Google Is Recruiting Android Users To Study The Impact Of Smartphones On Mental Health

google health studies digital wellbeing
One very hot topic of discussion right now is the impact of smartphone usage on mental wellbeing. Unfortunately, there is not a lot of data on this subject at the moment and much of the existing studies are flawed. A research team is currently requesting Android users help to determine whether or not smartphones are truly bad for mental health.

Dr. Nicholas Allen, professor of psychology and the director of the Center for Digital Mental Health at the University of Oregon, is the lead researcher for this particular study through Google Health Studies. Potential participants are asked to download the Google Health Studies app and sign-up for the study by Friday, May 27th. The study will take a total of four weeks. It is open to adults in the United States who own an Android device and are able to “complete daily activities without assistance.” Participants will be able to add Fitbit information as well, if they so choose.

According to Google Health Studies, “your device receives different queries, computes and summarizes the results based on your individual study data, and encrypts these results for subsequent aggregation with federated analytics.” These encrypted summaries are combined together and neither Google nor study partners receive personal, individual information about participants. Google also promises that the data from this study will never be sold or used in advertisements.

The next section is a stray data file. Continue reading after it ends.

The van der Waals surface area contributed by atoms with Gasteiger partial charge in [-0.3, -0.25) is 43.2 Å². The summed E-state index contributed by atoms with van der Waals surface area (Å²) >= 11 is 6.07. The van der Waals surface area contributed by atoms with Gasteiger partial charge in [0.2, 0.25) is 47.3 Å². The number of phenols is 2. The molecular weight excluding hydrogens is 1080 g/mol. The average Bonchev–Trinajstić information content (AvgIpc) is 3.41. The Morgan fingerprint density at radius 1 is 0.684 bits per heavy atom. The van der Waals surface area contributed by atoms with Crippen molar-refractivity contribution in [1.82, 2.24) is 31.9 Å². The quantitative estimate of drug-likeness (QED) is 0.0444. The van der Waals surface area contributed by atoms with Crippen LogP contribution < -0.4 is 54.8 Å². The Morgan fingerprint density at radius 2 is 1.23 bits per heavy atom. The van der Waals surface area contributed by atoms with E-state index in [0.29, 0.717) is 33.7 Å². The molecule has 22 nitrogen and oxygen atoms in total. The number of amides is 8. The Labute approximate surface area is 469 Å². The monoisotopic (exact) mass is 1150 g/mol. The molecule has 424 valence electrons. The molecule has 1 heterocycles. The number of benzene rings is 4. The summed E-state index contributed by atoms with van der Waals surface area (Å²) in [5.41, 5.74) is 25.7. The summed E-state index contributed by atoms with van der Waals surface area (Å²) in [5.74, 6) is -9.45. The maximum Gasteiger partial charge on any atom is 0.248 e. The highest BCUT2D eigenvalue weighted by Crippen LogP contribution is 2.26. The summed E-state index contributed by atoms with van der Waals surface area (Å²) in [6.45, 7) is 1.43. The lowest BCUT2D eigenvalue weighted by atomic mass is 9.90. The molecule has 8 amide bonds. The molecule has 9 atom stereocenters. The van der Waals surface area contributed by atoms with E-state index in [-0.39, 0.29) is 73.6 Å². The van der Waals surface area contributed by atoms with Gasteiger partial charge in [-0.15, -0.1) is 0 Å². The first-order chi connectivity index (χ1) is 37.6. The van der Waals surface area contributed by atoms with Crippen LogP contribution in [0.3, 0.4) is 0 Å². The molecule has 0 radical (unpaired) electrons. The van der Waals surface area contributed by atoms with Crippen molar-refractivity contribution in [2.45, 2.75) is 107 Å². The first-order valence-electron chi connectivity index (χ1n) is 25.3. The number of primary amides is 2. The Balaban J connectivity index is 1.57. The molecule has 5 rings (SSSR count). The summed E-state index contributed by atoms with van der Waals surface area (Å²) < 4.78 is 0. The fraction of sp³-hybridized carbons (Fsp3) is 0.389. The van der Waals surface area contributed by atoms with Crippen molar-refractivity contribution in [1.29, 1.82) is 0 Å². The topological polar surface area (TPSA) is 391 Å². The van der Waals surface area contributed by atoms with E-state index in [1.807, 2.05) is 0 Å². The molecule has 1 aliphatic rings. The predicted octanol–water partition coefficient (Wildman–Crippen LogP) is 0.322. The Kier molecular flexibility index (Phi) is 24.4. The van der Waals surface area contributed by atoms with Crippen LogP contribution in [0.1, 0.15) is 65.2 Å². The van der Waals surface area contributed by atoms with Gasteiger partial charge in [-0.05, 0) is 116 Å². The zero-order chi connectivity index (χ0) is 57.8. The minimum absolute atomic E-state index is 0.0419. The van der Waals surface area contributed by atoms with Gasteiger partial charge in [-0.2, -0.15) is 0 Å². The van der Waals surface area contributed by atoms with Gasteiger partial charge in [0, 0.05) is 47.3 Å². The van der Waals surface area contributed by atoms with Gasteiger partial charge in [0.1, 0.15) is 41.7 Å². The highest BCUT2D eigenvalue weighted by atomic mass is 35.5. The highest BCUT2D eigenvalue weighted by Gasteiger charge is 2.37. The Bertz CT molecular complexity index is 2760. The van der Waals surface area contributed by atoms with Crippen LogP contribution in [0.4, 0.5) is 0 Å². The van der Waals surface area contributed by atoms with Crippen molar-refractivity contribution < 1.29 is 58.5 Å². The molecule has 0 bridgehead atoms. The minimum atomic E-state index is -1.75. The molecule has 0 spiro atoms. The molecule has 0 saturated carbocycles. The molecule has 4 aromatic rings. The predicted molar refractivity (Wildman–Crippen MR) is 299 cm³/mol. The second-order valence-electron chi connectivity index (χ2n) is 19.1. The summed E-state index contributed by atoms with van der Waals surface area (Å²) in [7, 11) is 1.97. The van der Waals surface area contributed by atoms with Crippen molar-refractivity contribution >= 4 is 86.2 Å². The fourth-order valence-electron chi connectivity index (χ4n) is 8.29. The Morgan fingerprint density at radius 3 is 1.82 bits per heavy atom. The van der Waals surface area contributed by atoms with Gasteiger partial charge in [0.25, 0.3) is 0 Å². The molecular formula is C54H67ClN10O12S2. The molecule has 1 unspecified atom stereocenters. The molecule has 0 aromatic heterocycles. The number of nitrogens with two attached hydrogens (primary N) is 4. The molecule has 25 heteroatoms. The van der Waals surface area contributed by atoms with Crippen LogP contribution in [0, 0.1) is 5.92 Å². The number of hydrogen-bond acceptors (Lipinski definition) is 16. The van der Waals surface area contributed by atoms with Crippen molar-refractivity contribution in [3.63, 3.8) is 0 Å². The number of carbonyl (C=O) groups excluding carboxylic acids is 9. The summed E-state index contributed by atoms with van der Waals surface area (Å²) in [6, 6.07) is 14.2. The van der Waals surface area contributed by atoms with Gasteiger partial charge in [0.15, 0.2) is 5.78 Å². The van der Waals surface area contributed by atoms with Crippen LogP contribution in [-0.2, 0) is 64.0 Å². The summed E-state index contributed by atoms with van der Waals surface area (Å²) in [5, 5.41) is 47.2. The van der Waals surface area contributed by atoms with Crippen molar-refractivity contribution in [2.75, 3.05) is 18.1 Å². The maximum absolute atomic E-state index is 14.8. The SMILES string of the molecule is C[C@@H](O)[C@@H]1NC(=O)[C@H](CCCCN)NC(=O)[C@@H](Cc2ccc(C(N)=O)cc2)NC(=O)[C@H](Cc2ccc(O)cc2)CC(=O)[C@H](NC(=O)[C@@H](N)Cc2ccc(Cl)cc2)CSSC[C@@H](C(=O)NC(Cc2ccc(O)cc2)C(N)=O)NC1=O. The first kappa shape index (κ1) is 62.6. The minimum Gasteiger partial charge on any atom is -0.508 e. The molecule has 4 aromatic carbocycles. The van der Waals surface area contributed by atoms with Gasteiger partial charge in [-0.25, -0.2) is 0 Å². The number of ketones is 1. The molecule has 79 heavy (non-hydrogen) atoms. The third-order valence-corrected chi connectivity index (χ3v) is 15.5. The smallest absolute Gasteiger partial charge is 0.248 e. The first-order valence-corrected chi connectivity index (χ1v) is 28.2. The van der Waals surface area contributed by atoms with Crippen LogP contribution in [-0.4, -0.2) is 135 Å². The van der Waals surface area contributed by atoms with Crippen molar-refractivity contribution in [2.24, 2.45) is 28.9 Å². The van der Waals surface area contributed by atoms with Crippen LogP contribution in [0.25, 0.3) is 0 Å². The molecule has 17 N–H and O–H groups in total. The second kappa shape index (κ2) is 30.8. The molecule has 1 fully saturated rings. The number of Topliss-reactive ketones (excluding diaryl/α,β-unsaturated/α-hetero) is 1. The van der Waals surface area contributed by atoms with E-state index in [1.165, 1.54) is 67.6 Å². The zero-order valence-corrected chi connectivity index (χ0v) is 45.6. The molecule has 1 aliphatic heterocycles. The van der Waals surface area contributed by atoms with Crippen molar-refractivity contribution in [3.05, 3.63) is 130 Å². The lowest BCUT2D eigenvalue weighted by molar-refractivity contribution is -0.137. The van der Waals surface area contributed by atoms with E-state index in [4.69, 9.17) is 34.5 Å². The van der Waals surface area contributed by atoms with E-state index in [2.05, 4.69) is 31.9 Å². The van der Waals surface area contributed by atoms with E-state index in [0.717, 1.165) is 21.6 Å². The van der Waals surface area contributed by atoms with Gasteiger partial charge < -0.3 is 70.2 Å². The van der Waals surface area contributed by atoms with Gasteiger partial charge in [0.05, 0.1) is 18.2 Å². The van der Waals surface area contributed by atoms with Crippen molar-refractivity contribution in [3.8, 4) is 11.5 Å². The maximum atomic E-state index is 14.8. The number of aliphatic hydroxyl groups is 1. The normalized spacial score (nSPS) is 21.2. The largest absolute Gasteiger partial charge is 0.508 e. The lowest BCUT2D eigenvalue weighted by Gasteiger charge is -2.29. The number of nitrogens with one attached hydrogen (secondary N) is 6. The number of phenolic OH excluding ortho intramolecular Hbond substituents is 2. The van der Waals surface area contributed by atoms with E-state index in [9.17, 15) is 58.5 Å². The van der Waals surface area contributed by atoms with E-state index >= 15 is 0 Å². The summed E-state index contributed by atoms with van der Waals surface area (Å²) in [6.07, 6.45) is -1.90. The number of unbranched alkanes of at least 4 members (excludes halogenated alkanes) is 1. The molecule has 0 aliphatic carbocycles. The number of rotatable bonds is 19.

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The study is specifically designed to account for the flaws that typically plague this kind of research. It utilizes “passive and continuous sensing technology” to objectively determine how people use smartphones instead of relying upon self-reports. Self-reports are notoriously undependable as those who submit self-reports are not always entirely truthful or tend to be incredibly subjective. For example, how does one measure pain? The amount of pain one person can tolerate may not be the same amount that another person could. Self-reports would not be able to accurately measure the amount of pain each person feels.

Dr. Allen also stated that existing studies “typically have small or unrepresentative samples.” Google Health Studies noted that less than 10% of Americans have participated in clinical research and the overwhelming majority of participants are white. Allen is hopeful that the format of this new study will “incorporate data from people historically underrepresented in health research.”

We certainly need more information about the connection between devices and our health. One 2012 study determined that smartphones may negatively impact sleep cycles, but others have stated that easy access to health information is overall better for our health. Allen and Google Health Studies hope that this particular study can “help us all build a future where digital products may support us in living healthier, happier lives.”

Top image courtesy of Google